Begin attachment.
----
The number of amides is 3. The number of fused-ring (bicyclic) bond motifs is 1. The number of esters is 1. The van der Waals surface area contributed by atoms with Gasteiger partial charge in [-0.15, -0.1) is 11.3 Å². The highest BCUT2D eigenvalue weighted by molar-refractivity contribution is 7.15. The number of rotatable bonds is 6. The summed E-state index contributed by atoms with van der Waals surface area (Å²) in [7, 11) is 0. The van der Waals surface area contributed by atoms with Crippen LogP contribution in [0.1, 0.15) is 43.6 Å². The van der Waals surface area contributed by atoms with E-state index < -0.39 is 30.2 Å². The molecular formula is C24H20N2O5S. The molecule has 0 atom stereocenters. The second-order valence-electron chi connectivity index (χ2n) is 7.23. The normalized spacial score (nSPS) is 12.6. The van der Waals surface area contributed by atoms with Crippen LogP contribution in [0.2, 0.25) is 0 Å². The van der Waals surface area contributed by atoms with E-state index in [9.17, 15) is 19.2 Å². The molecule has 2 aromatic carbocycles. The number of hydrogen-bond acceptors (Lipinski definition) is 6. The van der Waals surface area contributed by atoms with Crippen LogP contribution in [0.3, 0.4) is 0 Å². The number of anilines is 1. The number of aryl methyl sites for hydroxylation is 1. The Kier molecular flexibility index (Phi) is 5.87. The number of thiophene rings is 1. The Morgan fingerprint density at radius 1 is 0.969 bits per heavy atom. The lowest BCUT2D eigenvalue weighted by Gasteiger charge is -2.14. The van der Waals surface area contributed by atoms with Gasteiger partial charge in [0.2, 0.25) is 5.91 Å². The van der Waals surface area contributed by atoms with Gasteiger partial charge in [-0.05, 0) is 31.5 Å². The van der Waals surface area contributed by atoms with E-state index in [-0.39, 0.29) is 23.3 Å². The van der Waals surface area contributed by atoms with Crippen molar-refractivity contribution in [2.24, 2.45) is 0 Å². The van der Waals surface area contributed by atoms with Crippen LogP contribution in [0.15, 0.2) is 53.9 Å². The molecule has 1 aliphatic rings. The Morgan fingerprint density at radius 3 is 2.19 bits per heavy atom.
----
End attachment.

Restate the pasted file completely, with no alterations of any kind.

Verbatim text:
The number of amides is 3. The number of fused-ring (bicyclic) bond motifs is 1. The number of esters is 1. The van der Waals surface area contributed by atoms with Gasteiger partial charge in [-0.15, -0.1) is 11.3 Å². The highest BCUT2D eigenvalue weighted by molar-refractivity contribution is 7.15. The number of rotatable bonds is 6. The summed E-state index contributed by atoms with van der Waals surface area (Å²) in [7, 11) is 0. The van der Waals surface area contributed by atoms with Crippen LogP contribution in [0.1, 0.15) is 43.6 Å². The van der Waals surface area contributed by atoms with E-state index < -0.39 is 30.2 Å². The molecular formula is C24H20N2O5S. The molecule has 0 atom stereocenters. The second-order valence-electron chi connectivity index (χ2n) is 7.23. The normalized spacial score (nSPS) is 12.6. The van der Waals surface area contributed by atoms with Crippen LogP contribution in [0.2, 0.25) is 0 Å². The van der Waals surface area contributed by atoms with E-state index in [9.17, 15) is 19.2 Å². The molecule has 2 aromatic carbocycles. The number of hydrogen-bond acceptors (Lipinski definition) is 6. The van der Waals surface area contributed by atoms with Crippen LogP contribution in [0.3, 0.4) is 0 Å². The number of anilines is 1. The number of aryl methyl sites for hydroxylation is 1. The Kier molecular flexibility index (Phi) is 5.87. The number of thiophene rings is 1. The Morgan fingerprint density at radius 1 is 0.969 bits per heavy atom. The lowest BCUT2D eigenvalue weighted by Gasteiger charge is -2.14. The van der Waals surface area contributed by atoms with Gasteiger partial charge in [0.2, 0.25) is 5.91 Å². The van der Waals surface area contributed by atoms with Gasteiger partial charge in [-0.05, 0) is 31.5 Å². The van der Waals surface area contributed by atoms with E-state index in [-0.39, 0.29) is 23.3 Å². The van der Waals surface area contributed by atoms with Crippen molar-refractivity contribution in [2.24, 2.45) is 0 Å². The van der Waals surface area contributed by atoms with Crippen LogP contribution in [0.15, 0.2) is 53.9 Å². The molecule has 1 aliphatic rings. The Morgan fingerprint density at radius 3 is 2.19 bits per heavy atom.